Vasarosnameny (Hungary), Jasz Berany labor camp, Mauthausen, Gunskirchen
Brenners was born in 1924 and lived in Vasarosnameny, Hungary, a city about twenty kilometers from the Czechoslovakian border. He recalls that it had a population of about 3,500, which included approximately 200 Jewish families. He talks in great detail about Jewish life and national politics in prewar Hungary. He describes the first shocks to normality: his father, a veteran, called to a labor camp in 1940 (before the Nazi occupation); the Polish-Jewish neighbors deported in 1940 or 1941; the neighbors sent to labor camps never to be seen again; his uncle suffering this fate and the consequential family anxiety.
Brenners remembers March 15, 1944, when transports began and April 15, 1944, when he received a draft notice from the Hungarian army and was sent to Jasz Berany, a labor camp. He was in the death camp Mauthausen for three weeks. He remained strong and reasonably healthy until struck by typhus days after liberation. He witnessed and experienced numerous atrocities. He remembers being beaten, having a gun placed to his head by an SA man, seeing brutal murders of young people and SS guards chasing prisoners, burying hundreds of bodies, seeing naked bodies strewn over Mauthausen and stacked, freezing in a death march, and more.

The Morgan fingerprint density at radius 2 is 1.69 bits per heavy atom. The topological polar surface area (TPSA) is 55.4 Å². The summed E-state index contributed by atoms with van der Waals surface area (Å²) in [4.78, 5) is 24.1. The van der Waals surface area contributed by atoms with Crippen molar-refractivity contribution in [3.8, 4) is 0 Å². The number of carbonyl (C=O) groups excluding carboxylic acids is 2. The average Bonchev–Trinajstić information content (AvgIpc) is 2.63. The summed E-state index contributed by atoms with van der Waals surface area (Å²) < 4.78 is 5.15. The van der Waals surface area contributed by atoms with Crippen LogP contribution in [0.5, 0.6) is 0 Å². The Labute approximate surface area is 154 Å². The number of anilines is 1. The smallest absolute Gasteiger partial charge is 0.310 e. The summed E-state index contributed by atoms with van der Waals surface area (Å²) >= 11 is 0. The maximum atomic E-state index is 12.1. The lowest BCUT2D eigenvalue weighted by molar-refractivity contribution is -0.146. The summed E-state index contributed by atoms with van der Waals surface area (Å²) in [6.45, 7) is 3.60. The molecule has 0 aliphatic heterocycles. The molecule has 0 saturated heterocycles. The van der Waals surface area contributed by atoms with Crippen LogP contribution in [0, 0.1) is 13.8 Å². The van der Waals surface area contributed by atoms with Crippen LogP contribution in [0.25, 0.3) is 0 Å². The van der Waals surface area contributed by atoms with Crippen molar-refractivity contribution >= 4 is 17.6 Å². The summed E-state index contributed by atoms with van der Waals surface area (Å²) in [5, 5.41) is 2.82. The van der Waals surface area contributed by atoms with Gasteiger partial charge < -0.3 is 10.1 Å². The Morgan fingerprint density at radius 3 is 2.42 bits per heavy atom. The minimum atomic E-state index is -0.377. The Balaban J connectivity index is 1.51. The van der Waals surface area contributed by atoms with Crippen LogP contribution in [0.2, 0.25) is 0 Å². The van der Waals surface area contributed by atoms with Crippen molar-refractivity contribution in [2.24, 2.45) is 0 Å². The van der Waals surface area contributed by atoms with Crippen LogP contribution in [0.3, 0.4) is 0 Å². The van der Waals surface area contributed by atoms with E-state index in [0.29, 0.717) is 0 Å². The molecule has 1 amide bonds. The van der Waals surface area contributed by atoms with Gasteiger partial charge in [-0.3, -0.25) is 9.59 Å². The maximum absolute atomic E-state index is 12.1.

Of his three brothers and one sister, only two survived. He became an American citizen after his arrival in New York in 1950.
Date: December 14, 1981
Interviewer: Sidney Bolkosky
Length: 3 hours
Format: Audio recording